The process of making tobacco-smoking socially unacceptable grinds on with a remorseless inevitability. It's a safe bet that, by the end of this century, tobacco-smokers will be confined to darkened rooms, like the opium dens and speakeasies of the past.
It has been a swift shift in public policy and community attitudes, most notable for the fact that the former has led the latter, rather than vice versa. Barely a generation ago, smokers in the workplace - often in a minority - disdained their workmates' pleas for clean air and puffed away; now they congregate outside offices to smoke, smiling apologetically when the same workmates pass, and exchanging pleasantries with fellow smokers about how they're thinking about giving up.
This footpath smoking is one of several behaviours in the sights of public health officials, who this week asked Auckland councillors to ban smoking in all public outdoor areas in the city. Their proposal, backed by all the city's health boards, purports to be aimed at "preventing uptake of smoking among young people", although it's hard to see how even the most impressionable kid would want to emulate the windblown and woebegone addicts in doorways and bus shelters. But the aim is also to ban smoking in open spaces - parks, sports fields and playgrounds, as well as in malls and pedestrian areas.
The proposal goes further than the call last February by researchers at Otago University for restrictions, common in Australia and comprehensive in Queensland, on outdoor smoking at bars, cafes and restaurants. The terrace of a bar is a confined space even if it is in the open air and smoke-drift from adjoining tables is disturbing to non-smokers, who legitimately complain that smokers monopolise the best seats in the house. Likewise it is easy to understand non-smokers' disgust at having to run a smoky gauntlet at building entrances where smokers gather.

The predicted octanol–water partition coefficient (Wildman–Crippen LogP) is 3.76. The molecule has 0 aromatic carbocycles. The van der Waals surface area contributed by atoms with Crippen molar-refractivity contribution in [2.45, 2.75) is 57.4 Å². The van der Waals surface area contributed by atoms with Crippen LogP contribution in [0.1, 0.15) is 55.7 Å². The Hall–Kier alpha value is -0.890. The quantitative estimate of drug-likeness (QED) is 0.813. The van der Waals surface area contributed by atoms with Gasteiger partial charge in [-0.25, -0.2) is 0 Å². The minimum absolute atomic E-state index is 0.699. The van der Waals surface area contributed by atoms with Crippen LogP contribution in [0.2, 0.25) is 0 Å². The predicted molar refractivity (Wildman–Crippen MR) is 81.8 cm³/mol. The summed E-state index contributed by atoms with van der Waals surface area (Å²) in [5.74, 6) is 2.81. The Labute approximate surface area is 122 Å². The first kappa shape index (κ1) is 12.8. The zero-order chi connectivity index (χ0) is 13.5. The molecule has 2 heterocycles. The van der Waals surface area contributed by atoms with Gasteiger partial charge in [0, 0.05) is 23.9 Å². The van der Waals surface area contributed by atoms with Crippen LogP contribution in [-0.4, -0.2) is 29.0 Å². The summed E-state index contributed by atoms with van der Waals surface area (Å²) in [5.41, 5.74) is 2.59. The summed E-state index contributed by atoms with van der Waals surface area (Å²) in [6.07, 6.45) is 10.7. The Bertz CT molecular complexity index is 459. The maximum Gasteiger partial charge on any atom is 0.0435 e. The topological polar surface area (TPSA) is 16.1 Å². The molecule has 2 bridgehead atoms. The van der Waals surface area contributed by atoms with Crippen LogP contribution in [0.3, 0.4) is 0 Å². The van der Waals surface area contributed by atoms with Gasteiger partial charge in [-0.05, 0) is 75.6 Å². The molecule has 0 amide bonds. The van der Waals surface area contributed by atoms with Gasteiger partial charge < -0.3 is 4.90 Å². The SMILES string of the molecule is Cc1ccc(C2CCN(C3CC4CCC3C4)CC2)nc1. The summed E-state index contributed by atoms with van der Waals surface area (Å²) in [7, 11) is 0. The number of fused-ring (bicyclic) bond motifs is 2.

But the proposed extension to take in all public spaces, including streets, beaches and parks, seems like a bridge too far. For one thing, as even the promulgators of the ban admit, it is impossible to enforce. Human beings do not display registration numbers and have addresses stored in a database so that they may efficiently be served with infringement notices. Asked for their details, they could - and would, more often than not - lie, or give the name of an acquaintance they did not care for.
Even allowing for a ban that authorities would call "aspirational" (which is to say meaningless), the prospect of smoking wardens ducking out from behind trees to hand out tickets is more in the realm of farce than sensible social policy - at least until such time as we microchip or barcode the entire population.
Repeated studies show that price is the single biggest determinant in persuading people away from tobacco, and steady increases in excise taxes, the latest of them at the beginning of this month, have had a measurable effect on smoking rates. Most smokers want to quit and, by and large, accept price increases with glum resignation. Most smokers also feel guilty enough and with exceptions, conspicuous only because of their rarity, moderate their behaviour out of concern for others. Disapproval and the embarrassment it engenders is a far more powerful disincentive to smoking in public than any council ban would be.
Smokers can help their own cause by conscientiously showing consideration for others, of course. Bleating about "smokers' rights" does them no credit. Nor does promulgating such fictions as the old one about how they pay more in tax than they cost the health system: the respective figures are actually $1 billion and $1.7 billion a year, not counting the loss to national productivity of their early deaths.
Smoking is, in more ways than one, a dying habit. But its end will not be hastened by seeking to criminalise people for using a legal drug - even if it is the only one which, used as directed, inevitably harms users and those around them.